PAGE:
New Orleans and the waves of gentrification  

Home / Urban Regeneration / New Orleans and the waves of gentrification  

New Orleans and the waves of gentrification  

Gentrification is an urban development phenomenon which gains traction due in part to perceived underutilized or undervalued segment(s) of a community being rediscovered as a place for accelerated investment.  This process accelerates in areas with locational advantages where real estate values are low or have declined significantly or spurred on by public or private action or a phenomenon (man-made or natural) which resets the context for a community.

This process, according to urban development experts occurs overtime through a series of human settlement waves and investment decisions. The first wave in this process is known as “risk oblivious” trailblazers (not affluent individuals) moving into the gentrifying area and has no fear of a transitioning community. They simply see the value based on lifestyle choice and want to be there.

The first wave is followed by a second wave described as “risk aware” individuals with a greater ability to invest and clearly understand the risk inherent in the area. They choose to live and invest in the area given it supports both life style choice and long-term investment return. The last wave, and arguably the most stringent, are the individuals that have “no risk tolerance” and expect upon their arrival to the area that all city services and conditions (streets, crime, schools etc.) to be close to perfection as they are poised to  invest significant capital in the newly redeveloped area.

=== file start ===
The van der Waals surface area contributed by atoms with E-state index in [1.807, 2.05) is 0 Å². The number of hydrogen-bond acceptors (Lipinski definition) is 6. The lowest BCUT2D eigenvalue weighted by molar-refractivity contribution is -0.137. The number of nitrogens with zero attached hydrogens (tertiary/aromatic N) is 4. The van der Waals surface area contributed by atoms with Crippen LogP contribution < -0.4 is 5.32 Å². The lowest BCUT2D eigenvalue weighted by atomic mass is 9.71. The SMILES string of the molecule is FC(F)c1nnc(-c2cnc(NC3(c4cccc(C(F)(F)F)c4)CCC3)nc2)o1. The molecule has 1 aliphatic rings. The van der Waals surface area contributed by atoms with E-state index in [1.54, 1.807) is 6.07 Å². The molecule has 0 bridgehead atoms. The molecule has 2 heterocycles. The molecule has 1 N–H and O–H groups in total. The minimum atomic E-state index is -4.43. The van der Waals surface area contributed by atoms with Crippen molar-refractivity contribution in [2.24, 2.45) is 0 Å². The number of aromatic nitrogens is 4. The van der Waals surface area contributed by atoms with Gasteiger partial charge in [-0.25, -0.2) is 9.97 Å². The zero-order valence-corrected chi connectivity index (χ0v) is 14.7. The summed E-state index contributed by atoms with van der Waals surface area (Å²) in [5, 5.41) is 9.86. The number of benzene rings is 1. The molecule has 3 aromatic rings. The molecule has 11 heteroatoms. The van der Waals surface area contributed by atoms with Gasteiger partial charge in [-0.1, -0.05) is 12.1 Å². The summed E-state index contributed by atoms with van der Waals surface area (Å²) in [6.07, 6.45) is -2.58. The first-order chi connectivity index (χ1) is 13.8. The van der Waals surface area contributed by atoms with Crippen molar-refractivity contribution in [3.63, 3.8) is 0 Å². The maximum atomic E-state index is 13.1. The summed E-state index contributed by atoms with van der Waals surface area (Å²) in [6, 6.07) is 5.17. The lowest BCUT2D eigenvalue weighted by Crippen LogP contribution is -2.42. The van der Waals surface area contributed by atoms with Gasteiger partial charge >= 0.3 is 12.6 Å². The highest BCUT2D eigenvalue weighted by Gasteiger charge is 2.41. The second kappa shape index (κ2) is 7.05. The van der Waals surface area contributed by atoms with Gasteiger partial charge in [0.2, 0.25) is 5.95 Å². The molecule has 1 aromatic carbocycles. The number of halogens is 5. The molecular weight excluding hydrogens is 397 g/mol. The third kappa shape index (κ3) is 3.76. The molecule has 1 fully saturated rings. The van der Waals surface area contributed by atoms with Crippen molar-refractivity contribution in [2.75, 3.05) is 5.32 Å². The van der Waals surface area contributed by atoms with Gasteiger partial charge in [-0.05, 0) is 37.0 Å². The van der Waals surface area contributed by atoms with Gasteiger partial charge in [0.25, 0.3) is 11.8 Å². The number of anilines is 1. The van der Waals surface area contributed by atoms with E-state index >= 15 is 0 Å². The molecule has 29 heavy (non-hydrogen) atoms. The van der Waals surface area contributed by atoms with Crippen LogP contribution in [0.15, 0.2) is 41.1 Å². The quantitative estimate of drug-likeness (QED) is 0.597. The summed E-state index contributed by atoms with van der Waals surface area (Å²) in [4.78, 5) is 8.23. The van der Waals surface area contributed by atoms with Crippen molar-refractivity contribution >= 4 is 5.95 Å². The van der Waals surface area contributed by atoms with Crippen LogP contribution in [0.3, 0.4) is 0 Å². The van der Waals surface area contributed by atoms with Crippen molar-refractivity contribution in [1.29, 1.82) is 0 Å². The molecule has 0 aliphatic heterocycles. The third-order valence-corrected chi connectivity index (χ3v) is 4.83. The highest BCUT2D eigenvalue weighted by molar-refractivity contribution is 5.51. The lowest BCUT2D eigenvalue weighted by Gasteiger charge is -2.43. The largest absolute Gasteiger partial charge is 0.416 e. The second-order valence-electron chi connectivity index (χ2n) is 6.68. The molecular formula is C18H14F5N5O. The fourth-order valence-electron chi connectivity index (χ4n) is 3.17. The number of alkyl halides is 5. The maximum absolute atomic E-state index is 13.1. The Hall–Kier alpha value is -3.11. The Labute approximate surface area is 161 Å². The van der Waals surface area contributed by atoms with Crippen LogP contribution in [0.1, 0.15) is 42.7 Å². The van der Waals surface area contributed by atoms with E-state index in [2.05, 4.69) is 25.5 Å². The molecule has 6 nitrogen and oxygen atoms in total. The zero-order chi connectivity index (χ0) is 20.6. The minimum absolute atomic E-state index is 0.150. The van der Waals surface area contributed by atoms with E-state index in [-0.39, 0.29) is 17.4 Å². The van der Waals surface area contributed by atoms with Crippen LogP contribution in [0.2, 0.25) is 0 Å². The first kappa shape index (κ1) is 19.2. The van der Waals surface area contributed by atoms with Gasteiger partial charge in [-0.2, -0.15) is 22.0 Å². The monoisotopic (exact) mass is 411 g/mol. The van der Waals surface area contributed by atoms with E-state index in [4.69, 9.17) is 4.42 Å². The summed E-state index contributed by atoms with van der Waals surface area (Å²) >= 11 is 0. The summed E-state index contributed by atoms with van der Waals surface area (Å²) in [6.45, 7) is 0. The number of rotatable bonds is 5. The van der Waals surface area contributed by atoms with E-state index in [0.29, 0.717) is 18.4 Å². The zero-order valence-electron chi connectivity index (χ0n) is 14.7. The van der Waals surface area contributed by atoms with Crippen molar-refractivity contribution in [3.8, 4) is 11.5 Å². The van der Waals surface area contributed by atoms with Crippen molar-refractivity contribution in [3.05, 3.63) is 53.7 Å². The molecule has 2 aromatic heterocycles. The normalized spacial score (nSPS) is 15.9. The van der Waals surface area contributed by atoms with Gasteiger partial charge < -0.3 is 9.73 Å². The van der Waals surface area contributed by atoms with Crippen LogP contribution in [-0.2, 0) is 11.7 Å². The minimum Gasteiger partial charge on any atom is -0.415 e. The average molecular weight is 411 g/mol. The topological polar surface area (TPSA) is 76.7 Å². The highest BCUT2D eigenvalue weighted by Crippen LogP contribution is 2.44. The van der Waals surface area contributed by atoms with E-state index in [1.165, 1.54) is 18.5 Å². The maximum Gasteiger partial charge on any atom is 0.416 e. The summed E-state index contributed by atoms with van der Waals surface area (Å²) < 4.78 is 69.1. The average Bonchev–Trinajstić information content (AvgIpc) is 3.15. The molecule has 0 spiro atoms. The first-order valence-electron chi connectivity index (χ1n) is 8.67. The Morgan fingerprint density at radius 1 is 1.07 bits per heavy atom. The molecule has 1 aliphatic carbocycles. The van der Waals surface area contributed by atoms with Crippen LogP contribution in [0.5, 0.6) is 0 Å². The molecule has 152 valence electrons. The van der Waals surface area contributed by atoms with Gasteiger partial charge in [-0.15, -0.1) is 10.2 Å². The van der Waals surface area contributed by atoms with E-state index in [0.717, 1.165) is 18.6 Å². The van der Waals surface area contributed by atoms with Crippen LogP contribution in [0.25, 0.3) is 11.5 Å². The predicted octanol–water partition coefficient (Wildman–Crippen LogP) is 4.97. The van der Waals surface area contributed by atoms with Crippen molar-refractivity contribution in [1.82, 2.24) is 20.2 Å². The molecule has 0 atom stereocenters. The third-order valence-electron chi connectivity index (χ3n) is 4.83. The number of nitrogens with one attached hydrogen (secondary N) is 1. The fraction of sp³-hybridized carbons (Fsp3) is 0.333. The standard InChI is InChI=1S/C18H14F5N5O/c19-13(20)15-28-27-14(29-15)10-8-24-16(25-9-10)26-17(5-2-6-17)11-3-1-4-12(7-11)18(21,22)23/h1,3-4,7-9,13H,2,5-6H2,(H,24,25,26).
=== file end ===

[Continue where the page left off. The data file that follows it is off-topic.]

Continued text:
As the waves continue, clashes, both social and economic ensue with the rise in real estate prices and the changing nature of commercial and retail establishments that are viewed as no longer socially and economically conducive to long-term area residents.

In many ways, this is what’s taking place in New Orleans where portions of the city are somewhere between the first and second wave with both first wave residents and long term residents struggling to remain, maintain existing property and or return to their respective communities in this wave of change given their limited economic ability.

The key question looming is whether this continued process is unavoidable for New Orleans given its appeal to urban trailblazers and walkable city choice goers and investors. Or, can the community mobilize itself through progressive public policy which encourages economic and social diversity throughout the gentrifying areas?

Not sure if it’s too late in the process for New Orleans, but one thing is sure, communities that recognize the broad economic potential for gentrification “early” can set its community pace for inclusive long-term economic success. Not to be naïve, this is easier said than done. It requires community will and foresight to manage the ultimate outcome of gentrification.

Dr. Eric Anthony Johnson

Recommended Posts

Leave a Comment

This site uses Akismet to reduce spam. Learn how your comment data is processed.

Contact Us

We're not around right now. But you can send us an email and we'll get back to you, asap.

Not readable? Change text. captcha txt